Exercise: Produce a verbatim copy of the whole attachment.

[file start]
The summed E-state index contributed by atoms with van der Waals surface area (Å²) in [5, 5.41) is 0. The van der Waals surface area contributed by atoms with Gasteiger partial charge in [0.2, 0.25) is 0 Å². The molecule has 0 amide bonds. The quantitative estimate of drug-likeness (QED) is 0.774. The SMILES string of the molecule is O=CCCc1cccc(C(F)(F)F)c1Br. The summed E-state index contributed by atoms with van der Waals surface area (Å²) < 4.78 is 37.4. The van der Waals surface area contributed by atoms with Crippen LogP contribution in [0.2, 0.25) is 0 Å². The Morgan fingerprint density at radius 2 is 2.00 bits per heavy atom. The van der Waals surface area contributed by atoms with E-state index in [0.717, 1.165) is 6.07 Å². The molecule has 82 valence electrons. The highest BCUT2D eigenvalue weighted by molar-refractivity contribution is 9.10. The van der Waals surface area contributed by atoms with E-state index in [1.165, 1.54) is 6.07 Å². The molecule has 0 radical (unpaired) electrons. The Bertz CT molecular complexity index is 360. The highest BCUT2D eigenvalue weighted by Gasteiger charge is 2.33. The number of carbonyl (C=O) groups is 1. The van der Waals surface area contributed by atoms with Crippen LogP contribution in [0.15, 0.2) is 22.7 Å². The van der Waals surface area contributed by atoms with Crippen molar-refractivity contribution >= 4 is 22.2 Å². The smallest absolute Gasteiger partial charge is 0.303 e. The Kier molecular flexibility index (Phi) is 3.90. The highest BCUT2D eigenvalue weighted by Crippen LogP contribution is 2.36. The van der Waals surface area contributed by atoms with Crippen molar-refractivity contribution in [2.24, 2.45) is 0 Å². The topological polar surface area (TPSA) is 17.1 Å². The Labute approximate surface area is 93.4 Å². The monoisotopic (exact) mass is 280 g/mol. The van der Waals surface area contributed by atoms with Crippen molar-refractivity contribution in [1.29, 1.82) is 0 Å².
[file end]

The summed E-state index contributed by atoms with van der Waals surface area (Å²) in [5, 5.41) is 0. The van der Waals surface area contributed by atoms with Gasteiger partial charge in [0.2, 0.25) is 0 Å². The molecule has 0 amide bonds. The quantitative estimate of drug-likeness (QED) is 0.774. The SMILES string of the molecule is O=CCCc1cccc(C(F)(F)F)c1Br. The summed E-state index contributed by atoms with van der Waals surface area (Å²) < 4.78 is 37.4. The van der Waals surface area contributed by atoms with Crippen LogP contribution in [0.2, 0.25) is 0 Å². The Morgan fingerprint density at radius 2 is 2.00 bits per heavy atom. The van der Waals surface area contributed by atoms with E-state index in [0.717, 1.165) is 6.07 Å². The molecule has 82 valence electrons. The highest BCUT2D eigenvalue weighted by molar-refractivity contribution is 9.10. The van der Waals surface area contributed by atoms with E-state index in [1.165, 1.54) is 6.07 Å². The molecule has 0 radical (unpaired) electrons. The Bertz CT molecular complexity index is 360. The highest BCUT2D eigenvalue weighted by Gasteiger charge is 2.33. The number of carbonyl (C=O) groups is 1. The van der Waals surface area contributed by atoms with Crippen LogP contribution in [0.15, 0.2) is 22.7 Å². The van der Waals surface area contributed by atoms with Crippen molar-refractivity contribution >= 4 is 22.2 Å². The smallest absolute Gasteiger partial charge is 0.303 e. The Kier molecular flexibility index (Phi) is 3.90. The highest BCUT2D eigenvalue weighted by Crippen LogP contribution is 2.36. The van der Waals surface area contributed by atoms with Crippen molar-refractivity contribution in [2.24, 2.45) is 0 Å². The topological polar surface area (TPSA) is 17.1 Å². The Labute approximate surface area is 93.4 Å². The monoisotopic (exact) mass is 280 g/mol. The van der Waals surface area contributed by atoms with Crippen molar-refractivity contribution in [1.29, 1.82) is 0 Å².